In August 1878 a Union Pacific train was making its rounds through rural Wyoming, America. The day was warm and the steam train pulled along through the uneventful landscape. Meanwhile George Parrott or Big Nose George as he was also known, was with an outlaw gang, lying in wait by the straight tracks. They were ready to make mischief on a whole new scale. The plan was simple, derail and rob the train.
As a group they loosened a few sections of track and moved them enough to destabilise the train, then they lay in wait. Then some section hands came along, found the damage and repaired it immediately. The train was safe; this was the cause of some disappointment for the gang, and they aborted the robbery.
The section hands immediately reported the tampered track to the authorities and two men set out to investigate the track tampering and lay down the law. These men were Sheriff Robert Widdowfield and Special Railroad Detective, Harry ‘Tip’ Vincent. The gang fled to a temporary camp in the nearby ‘Rattlesnake Canyon’ but the investigators were hot on their tracks and discovered them within days. Upon entering the camp they found recently extinguished embers, they were still hot. The gang was there still laying in wait. Up to twenty shots rang out through the canyon and the two investigators lay dead. Shot by Parrot’s cruel collective.
With two bodies on their hands the group partially buried the bodies and then dispersed. Then the long arm of the law began to extend its grasp. Surveyors near the canyon reported hearing the sounds of gunshots rebounding off the rock faces. Some twenty men were assembled to deal with the case. They rode out and eventually found the canyon encampment but no sign of the gang. What they did find were the bodies of the two men, shot to pieces. Widdowfield’s corpse had 7 bullet holes in the skull alone. The two rapidly decomposing bodies had been loosely covered in dust and gravel the week before. The hunt for the gang was on. A prize of $10,000 was offered for the capture of the group. Very quickly Union Pacific doubled that offer.
The first of the group to die was ‘Dutch Charlie.’ He had been caught and was taking a westbound train to Rawlins for his trial, then the whole thing went off track. When the train passed through Carbon County a lynch mob was waiting. They stopped the train and proceeded to storm it, pulling Dutch Charlie off and heading for a telegraph pole. A noose was placed around his neck then tossed over the cross arm of a nearby telegraph pole. He was stood upon a barrel and the rope was secured. Then, legend has it, Mrs Elizabeth Widdowfield kicked away the barrel, shouting:
“This will teach you to kill my brother inlaw!”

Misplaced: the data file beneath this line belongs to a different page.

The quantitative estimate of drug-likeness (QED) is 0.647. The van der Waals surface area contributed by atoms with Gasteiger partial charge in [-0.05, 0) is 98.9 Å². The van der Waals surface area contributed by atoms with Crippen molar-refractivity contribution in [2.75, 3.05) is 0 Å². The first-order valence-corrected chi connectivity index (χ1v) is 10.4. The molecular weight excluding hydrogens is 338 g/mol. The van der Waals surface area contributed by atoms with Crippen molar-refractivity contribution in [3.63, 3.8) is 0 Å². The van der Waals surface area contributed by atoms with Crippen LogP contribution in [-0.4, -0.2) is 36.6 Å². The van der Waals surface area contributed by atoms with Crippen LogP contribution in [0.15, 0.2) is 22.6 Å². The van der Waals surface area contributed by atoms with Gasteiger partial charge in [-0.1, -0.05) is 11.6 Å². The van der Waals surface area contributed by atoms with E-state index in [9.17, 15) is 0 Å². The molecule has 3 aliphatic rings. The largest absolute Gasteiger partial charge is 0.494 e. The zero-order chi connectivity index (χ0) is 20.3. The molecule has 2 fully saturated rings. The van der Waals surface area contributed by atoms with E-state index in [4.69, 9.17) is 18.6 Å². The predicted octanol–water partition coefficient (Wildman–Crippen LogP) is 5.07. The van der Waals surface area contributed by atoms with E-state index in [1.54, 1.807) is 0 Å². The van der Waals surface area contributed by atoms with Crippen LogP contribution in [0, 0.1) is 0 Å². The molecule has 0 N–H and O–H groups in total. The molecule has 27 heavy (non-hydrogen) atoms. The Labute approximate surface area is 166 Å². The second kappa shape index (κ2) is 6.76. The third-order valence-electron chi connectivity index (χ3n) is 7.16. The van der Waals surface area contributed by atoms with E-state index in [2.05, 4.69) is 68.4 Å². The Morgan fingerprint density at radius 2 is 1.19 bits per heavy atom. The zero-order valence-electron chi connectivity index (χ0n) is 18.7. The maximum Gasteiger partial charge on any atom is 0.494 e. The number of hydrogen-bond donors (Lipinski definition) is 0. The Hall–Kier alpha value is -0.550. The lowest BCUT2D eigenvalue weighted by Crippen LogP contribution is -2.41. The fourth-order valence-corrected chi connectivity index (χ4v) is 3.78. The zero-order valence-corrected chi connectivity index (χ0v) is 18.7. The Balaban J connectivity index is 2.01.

In 1880, Big Nose George was found. Drunk and boasting about an attempted train robbery back in Wyoming. He was captured in July of that same year and was sent by train to Rawlins for trial. In court he was told that he would be sentenced to death if found guilty. Three days into the trial he pleaded guilty in a bid for his life and described the murders and the other gang members in full detail. His plea was accepted and his life was spared.
Imprisoned George was a restrained George and he needed to break free, so he did just that. March 22nd 1881 he made a break for freedom, assaulting a warden, only to be stopped by the warden’s wife, and also the pistol she was brandishing.
That night George was back in his cell and under the careful eye of deputy Jailer Simms. That night the door was tapped briskly and politely while much muttering could be heard outside. “Who’s there?” Simms asked. “Friends,” came the reply. Simms politely told these ‘friends’ that they could not enter. they then proved him wrong.
The gang of vigilantes broke through a pointed guns at Simms, he helplessly watched as Big Nose was wrenched out of his cells and dragged into the night. Here the path of history ended its circular line. The very same lynch mob of 200 people who had dealt with Dutch Charlie gathered once more for Big Nose George. The same method was employed, barrel, noose and a telegraph pole adjacent to the rail-road track. The first rope broke and George collapsed to the ground, begging to be shot while fervently trying to loosen the knots tying his hands together. A heavier rope was selected and tied around his neck. He was then forced to climb a 12 foot ladder and stand atop a barrel.
He was verbally abused, spat at and then the barrel removed from beneath his feet. His hands, now loose of the knots, snapped forwards and held onto the noose and supported his head. He was therein mid-air, squirming and screaming with his head in a noose. As time and gravity bore upon him his strength waned and he collapsed, now slowly choked to death by the rope.
By no means was that the end. When his body was later cut down it was also cut up. Local Physician T.G. Magee took his head and performed a crude autopsy to get an insight into the workings of the criminal brain.
Then came Dr John Osborne with his slightly less scientific hopes. Here George Parrott added to his list of notable achievements. Banditry, murder and being made into a pair of shoes.
Dr John Osborne had George Parrott’s skin removed, tanned and made into a special pair of shoes just for him. He was never punished for this, and in fact was even elected as territorial governor for Carbon County in 1893. At his inauguration he wore a suit and those shoes made from the tanned skin of Big Nose George.